Valero admits plan for tar sands and Bakken crude

Repost from Digital Journal

Valero admits plans for East Bay refinery to burn tar sands oil

By Nathan Salant, March 27, 2014

VrefBenicia –  Valero Energy Corp. could use a new rail terminal it plans to build at its San Francisco Bay Area refinery to process highly flammable Bakken crude from Montana.

Valero Energy Corp. could use a new rail terminal it plans to build at its San Francisco Bay Area refinery to process highly flammable Bakken crude from Montana.

Valero conceded that possibility for the first time Monday at a community meeting called by the city-sponsored Valero Community Advisory Panel, according to San Francisco television station KPIX.

“If Bakken crude is one of the crudes that’s available by rail, it’s possible that it could make its way to our plant,” Valero spokesman Chris Howe told KPIX reporter Christin Ayers at Monday’s meeting.

Valero had previous said only that it wanted to begin bringing in crude oil by train to add to the resources available to its refinery in Benicia, Calif., on the shore of Suisun Bay.

Valero’s Don Couffle also told KPIX that the refinery also could choose to bring in oil derived from Canadian tar sands, similar to the fuel that leveled a major part of a Canadian coastal town last year, killing 47 people.

“Crude oil that’s derived from tar sands may be a candidate if it fits our profile,” Couffle said.

The refinery already brings in more than 100,000 barrels of crude daily by ship and pipeline.

Valero proposed the rail facility last year but the city, which must decide whether to allow it, required the company to prepare an extensive environmental impact report before it could be approved.

In theory, the project still could be derailed it the report uncovers unanticipated negative environmental consequences.

But Valero’s proposal has stirred up considerable outrage in the small, historic community, where project opponents have organized meetings of their own and threatened protests.

Nearly 200 residents jammed Monday night’s meeting at a union hall less than a half-mile from the refinery.

Several attendees spoke in favor of the rail project, which has been projected to add 20 permanent jobs to the refinery’s workforce and as many as 100 temporary jobs while the facilities are constructed.

Company officials presented the project to the audience and then answered questions from attendees.

Valero said shipments of up to 100 tanks cars filled with crude oil every day would not affect air quality, and that all safety standards would be met.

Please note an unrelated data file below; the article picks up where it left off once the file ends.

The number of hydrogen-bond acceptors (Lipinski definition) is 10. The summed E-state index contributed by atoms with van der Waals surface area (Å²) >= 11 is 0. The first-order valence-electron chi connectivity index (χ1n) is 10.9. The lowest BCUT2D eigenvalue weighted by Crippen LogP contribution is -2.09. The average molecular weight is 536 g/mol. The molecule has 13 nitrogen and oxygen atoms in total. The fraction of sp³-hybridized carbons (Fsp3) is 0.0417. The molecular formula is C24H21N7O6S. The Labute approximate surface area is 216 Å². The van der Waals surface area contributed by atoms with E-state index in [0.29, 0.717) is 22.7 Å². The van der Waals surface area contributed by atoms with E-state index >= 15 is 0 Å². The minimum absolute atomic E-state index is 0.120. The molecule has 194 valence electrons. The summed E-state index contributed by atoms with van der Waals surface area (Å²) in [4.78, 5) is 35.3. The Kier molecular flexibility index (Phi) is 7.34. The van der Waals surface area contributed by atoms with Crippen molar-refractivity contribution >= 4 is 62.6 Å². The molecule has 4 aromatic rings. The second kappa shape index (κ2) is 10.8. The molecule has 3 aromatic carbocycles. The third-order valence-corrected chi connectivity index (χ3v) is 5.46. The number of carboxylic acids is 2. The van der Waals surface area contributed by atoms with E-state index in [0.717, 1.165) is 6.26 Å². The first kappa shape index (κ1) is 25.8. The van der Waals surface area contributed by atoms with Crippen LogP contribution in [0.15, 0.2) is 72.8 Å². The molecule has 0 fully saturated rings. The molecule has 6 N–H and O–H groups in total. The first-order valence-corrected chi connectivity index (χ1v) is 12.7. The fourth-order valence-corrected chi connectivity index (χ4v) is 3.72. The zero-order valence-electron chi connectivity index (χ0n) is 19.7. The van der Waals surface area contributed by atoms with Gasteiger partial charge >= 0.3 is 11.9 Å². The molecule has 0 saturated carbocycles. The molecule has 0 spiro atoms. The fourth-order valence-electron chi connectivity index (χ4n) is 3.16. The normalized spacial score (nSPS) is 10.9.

The additional oil by rail would not increase refinery production, the company said, because it would merely replace crude currently brought by ship.

“It would not increase crude delivery, just make it more flexible,” said John Hill, the refinery’s vice president and general manager.

But many local residents and newly formed community groups complain that the rail shipments added an extra layer of danger to the community.

Benicians for a Safe and Healthy Community said Canadian tar sands oil was more polluting than other crudes.

“They’re just pushing through the project,” said the group’s Jan Cox-Golovich, a community activist and former city councilwoman.

“Have some respect for the community,” she said.

The draft environmental impact report is expected to be released next month, after which Valero plans to host another public meeting, KPIX said.

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Marathon Petroleum questions volatility of Bakken crude, but much remains unknown

Repost from

New lab test shows Bakken crude may be less dangerous than earlier data suggest

By Cezary Podkul NEW YORK  Feb 26, 2014

Feb 26 (Reuters) – A study of a fresh sample of crude oil from the Bakken shale in North Dakota published this week showed sharply lower levels of volatile vapors compared to previous tests, potentially raising new questions about the danger of shipping it by rail.

The latest data from Marathon Petroleum’s Capline Pipeline unit, which publishes so-called “assays” on the quality of over 100 types of crude on its website, showed a sharp fall in the oil’s vapor pressure, a common measure of a fuel’s ability to evaporate and give off combustible gases.

While the data offers only a single snapshot of the properties for a batch of so-called “North Dakota Sweet”, a term for Bakken crude, it may raise more questions about the combustibility of the oil, which has been cited in several fiery derailments in recent months.

The data emerges just as U.S. regulators impose new rules requiring more testing of Bakken crude for fear it is prone to explosion during accidents. Industry officials are appearing before a House committee in Washington on Wednesday to discuss the issue.

Capline’s latest Bakken assay, dated 14 January, was posted on its website this week, shortly after a Wall Street Journal story on Monday used older Capline data to show Bakken crude carries more combustible gases than other varieties. While Bakken’s ultra-light properties are generally well known, hard data is rarely made public.

Regulators are seeking more information on Bakken crude from oil shippers and are also conducting their own data collection and sampling. It is not clear when or if those results will be released.

Capline’s newest test showed a vapor pressure reading of 5.94 pounds per square inch (psi). The reading compares with a psi of 8.75 for a test done in February 2013 and is nearly 4 pounds per square inch lower than the highest reading, 9.7 psi, recorded by Capline in December 2010. A higher psi reading generally indicates a liquid fuel is more prone to give off combustible gases.

It was not clear why the rate had declined so sharply, or whether that decline is broadly reflective of the region as a whole. One expert who reviewed the data said the wide fluctuation appeared unusual, but not conclusive of any trend.

“I would expect it to go up and down, it’s going to vary, but that’s a big drop,” Connie M. Hendrickson, chemist with Arkon Consultants in Dallas, Texas, told Reuters. “Without extra sampling and extra testing, we just don’t know.”